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Home • Botryococcus braunii Showa v2.1
Micrograph of Botryococcus braunii
Micrograph of Botryococcus braunii. Photo credit: Timothy Devarenne, Texas A&M University.

The genome sequence and gene models of Botryococcus braunii Showa strain v2.1 were downloaded from Phytozome, the Joint Genome Institute (JGI) Plant genomics portal on June 11, 2018. In order to allow comparative analyses with other algal genomes sequenced by the JGI, a copy of this genome is incorporated into PhycoCosm. The JGI Annotation Pipeline was used to add functional annotation to this genome. Please note that this copy of the genome is not maintained by Phytozome and is therefore not automatically updated. The latest data is available at Phytozome.

Botryococcus braunii Race B (Showa strain) is a colonial fresh water green microalga that is well known for producing large amounts of liquid hydrocarbons that can be readily converted into petroleum-equivalent transportation fuels such as gasoline, jet fuel, and diesel using existing petroleum hydrocracking procedures. The hydrocarbons from the B race of B. braunii are known as botryococcenes and generally accumulate to a level of 30-50% of algal dry weight. The cells of a B. braunii colony are held together by an extracellular matrix made up of cross-linked long chain hydrocarbon aldehydes surrounded by a polysaccharide sheath. The majority of the colony hydrocarbons are stored in the spaces around the cross-linked hydrocarbon network and provide the colony with several advantages including floatation and tolerance to desiccation.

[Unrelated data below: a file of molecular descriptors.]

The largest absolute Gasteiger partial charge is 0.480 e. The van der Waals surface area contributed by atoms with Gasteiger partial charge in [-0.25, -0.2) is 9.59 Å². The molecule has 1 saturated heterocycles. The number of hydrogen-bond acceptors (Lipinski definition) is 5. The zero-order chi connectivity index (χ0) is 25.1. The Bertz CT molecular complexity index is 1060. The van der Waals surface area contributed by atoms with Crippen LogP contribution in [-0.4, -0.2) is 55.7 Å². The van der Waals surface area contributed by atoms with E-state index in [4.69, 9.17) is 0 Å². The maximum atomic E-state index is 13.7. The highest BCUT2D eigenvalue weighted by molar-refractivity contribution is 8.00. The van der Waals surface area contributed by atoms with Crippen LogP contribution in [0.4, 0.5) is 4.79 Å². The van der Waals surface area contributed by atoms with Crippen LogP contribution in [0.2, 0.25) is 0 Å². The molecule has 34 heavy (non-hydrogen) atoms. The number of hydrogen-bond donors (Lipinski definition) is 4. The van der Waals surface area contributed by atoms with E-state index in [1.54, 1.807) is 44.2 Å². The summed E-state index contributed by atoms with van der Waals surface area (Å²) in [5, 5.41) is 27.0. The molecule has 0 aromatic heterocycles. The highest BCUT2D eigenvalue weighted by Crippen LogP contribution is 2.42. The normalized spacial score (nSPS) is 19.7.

The Showa strain of B. braunii, race B, is also known as the Berkeley strain since it was originally isolated from Berkeley, CA, but strains of all three B. braunii races, A, B, and L, can be found throughout Earth from tropical to alpine climates. The genome size of the Showa strain of B. braunii has been estimated at 166.2 Mb and the genome was sequenced in order to better understand the underlying molecular mechanisms for hydrocarbon biosynthesis.

Genome Reference(s)